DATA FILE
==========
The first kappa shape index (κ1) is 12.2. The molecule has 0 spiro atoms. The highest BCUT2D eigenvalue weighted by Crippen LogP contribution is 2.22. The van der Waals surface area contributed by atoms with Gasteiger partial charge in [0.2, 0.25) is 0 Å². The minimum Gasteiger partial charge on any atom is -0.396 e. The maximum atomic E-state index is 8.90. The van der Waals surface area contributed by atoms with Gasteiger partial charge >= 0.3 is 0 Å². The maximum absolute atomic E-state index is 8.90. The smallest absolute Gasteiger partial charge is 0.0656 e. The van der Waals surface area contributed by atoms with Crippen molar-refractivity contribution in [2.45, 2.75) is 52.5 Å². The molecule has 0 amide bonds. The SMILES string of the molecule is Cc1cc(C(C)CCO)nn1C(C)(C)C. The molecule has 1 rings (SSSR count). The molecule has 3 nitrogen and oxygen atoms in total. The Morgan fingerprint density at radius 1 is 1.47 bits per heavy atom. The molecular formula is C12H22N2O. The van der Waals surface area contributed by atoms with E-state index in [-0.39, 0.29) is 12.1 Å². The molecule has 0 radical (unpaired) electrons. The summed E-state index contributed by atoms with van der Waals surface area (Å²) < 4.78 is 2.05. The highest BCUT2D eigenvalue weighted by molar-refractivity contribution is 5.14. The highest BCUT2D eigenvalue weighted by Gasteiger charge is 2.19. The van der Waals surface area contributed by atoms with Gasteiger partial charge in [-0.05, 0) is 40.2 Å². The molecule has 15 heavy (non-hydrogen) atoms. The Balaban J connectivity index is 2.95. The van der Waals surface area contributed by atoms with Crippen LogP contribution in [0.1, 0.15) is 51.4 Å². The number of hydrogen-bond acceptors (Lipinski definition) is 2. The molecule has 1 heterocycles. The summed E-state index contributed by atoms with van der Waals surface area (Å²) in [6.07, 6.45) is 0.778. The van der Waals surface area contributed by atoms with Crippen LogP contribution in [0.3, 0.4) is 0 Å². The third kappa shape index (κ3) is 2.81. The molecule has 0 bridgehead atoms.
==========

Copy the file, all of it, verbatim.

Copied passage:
The first kappa shape index (κ1) is 12.2. The molecule has 0 spiro atoms. The highest BCUT2D eigenvalue weighted by Crippen LogP contribution is 2.22. The van der Waals surface area contributed by atoms with Gasteiger partial charge in [0.2, 0.25) is 0 Å². The minimum Gasteiger partial charge on any atom is -0.396 e. The maximum atomic E-state index is 8.90. The van der Waals surface area contributed by atoms with Gasteiger partial charge >= 0.3 is 0 Å². The maximum absolute atomic E-state index is 8.90. The smallest absolute Gasteiger partial charge is 0.0656 e. The van der Waals surface area contributed by atoms with Crippen molar-refractivity contribution in [2.45, 2.75) is 52.5 Å². The molecule has 0 amide bonds. The SMILES string of the molecule is Cc1cc(C(C)CCO)nn1C(C)(C)C. The molecule has 1 rings (SSSR count). The molecule has 3 nitrogen and oxygen atoms in total. The Morgan fingerprint density at radius 1 is 1.47 bits per heavy atom. The molecular formula is C12H22N2O. The van der Waals surface area contributed by atoms with E-state index in [-0.39, 0.29) is 12.1 Å². The molecule has 0 radical (unpaired) electrons. The summed E-state index contributed by atoms with van der Waals surface area (Å²) < 4.78 is 2.05. The highest BCUT2D eigenvalue weighted by molar-refractivity contribution is 5.14. The highest BCUT2D eigenvalue weighted by Gasteiger charge is 2.19. The van der Waals surface area contributed by atoms with Gasteiger partial charge in [-0.05, 0) is 40.2 Å². The molecule has 15 heavy (non-hydrogen) atoms. The Balaban J connectivity index is 2.95. The van der Waals surface area contributed by atoms with Crippen LogP contribution in [0.1, 0.15) is 51.4 Å². The number of hydrogen-bond acceptors (Lipinski definition) is 2. The molecule has 1 heterocycles. The summed E-state index contributed by atoms with van der Waals surface area (Å²) in [6.07, 6.45) is 0.778. The van der Waals surface area contributed by atoms with Crippen LogP contribution in [0.3, 0.4) is 0 Å². The third kappa shape index (κ3) is 2.81. The molecule has 0 bridgehead atoms.